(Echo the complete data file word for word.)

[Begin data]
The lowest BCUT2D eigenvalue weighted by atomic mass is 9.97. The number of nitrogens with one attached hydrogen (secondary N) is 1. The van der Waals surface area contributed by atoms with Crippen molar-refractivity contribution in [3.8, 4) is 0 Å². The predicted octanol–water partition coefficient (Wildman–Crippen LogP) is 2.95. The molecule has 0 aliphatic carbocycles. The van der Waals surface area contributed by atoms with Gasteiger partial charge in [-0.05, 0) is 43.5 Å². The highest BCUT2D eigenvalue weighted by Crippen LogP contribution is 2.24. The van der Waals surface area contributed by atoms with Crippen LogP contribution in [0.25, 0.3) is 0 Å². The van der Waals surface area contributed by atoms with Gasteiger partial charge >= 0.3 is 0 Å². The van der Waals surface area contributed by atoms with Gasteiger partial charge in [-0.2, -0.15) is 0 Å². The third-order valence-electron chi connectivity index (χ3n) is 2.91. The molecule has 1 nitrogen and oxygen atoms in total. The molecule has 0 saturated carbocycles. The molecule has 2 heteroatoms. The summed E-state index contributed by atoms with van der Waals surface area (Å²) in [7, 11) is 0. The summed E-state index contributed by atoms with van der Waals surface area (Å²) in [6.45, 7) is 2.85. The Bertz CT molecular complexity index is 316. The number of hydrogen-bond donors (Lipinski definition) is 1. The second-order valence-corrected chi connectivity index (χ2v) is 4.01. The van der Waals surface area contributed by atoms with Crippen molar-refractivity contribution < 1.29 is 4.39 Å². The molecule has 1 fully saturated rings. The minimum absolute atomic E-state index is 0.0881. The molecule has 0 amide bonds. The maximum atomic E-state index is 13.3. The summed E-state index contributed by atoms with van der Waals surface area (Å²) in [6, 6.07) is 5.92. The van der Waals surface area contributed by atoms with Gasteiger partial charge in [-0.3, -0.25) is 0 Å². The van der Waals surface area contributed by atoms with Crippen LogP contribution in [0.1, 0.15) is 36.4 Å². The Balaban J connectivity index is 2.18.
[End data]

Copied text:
The lowest BCUT2D eigenvalue weighted by atomic mass is 9.97. The number of nitrogens with one attached hydrogen (secondary N) is 1. The van der Waals surface area contributed by atoms with Crippen molar-refractivity contribution in [3.8, 4) is 0 Å². The predicted octanol–water partition coefficient (Wildman–Crippen LogP) is 2.95. The molecule has 0 aliphatic carbocycles. The van der Waals surface area contributed by atoms with Gasteiger partial charge in [-0.05, 0) is 43.5 Å². The highest BCUT2D eigenvalue weighted by Crippen LogP contribution is 2.24. The van der Waals surface area contributed by atoms with Crippen LogP contribution in [0.25, 0.3) is 0 Å². The van der Waals surface area contributed by atoms with Gasteiger partial charge >= 0.3 is 0 Å². The van der Waals surface area contributed by atoms with Gasteiger partial charge in [-0.2, -0.15) is 0 Å². The third-order valence-electron chi connectivity index (χ3n) is 2.91. The molecule has 1 nitrogen and oxygen atoms in total. The molecule has 0 saturated carbocycles. The molecule has 2 heteroatoms. The summed E-state index contributed by atoms with van der Waals surface area (Å²) in [7, 11) is 0. The summed E-state index contributed by atoms with van der Waals surface area (Å²) in [6.45, 7) is 2.85. The Bertz CT molecular complexity index is 316. The number of hydrogen-bond donors (Lipinski definition) is 1. The second-order valence-corrected chi connectivity index (χ2v) is 4.01. The van der Waals surface area contributed by atoms with Crippen molar-refractivity contribution < 1.29 is 4.39 Å². The molecule has 1 fully saturated rings. The minimum absolute atomic E-state index is 0.0881. The molecule has 0 amide bonds. The maximum atomic E-state index is 13.3. The summed E-state index contributed by atoms with van der Waals surface area (Å²) in [6, 6.07) is 5.92. The van der Waals surface area contributed by atoms with Gasteiger partial charge in [-0.3, -0.25) is 0 Å². The van der Waals surface area contributed by atoms with Crippen LogP contribution in [0.1, 0.15) is 36.4 Å². The Balaban J connectivity index is 2.18.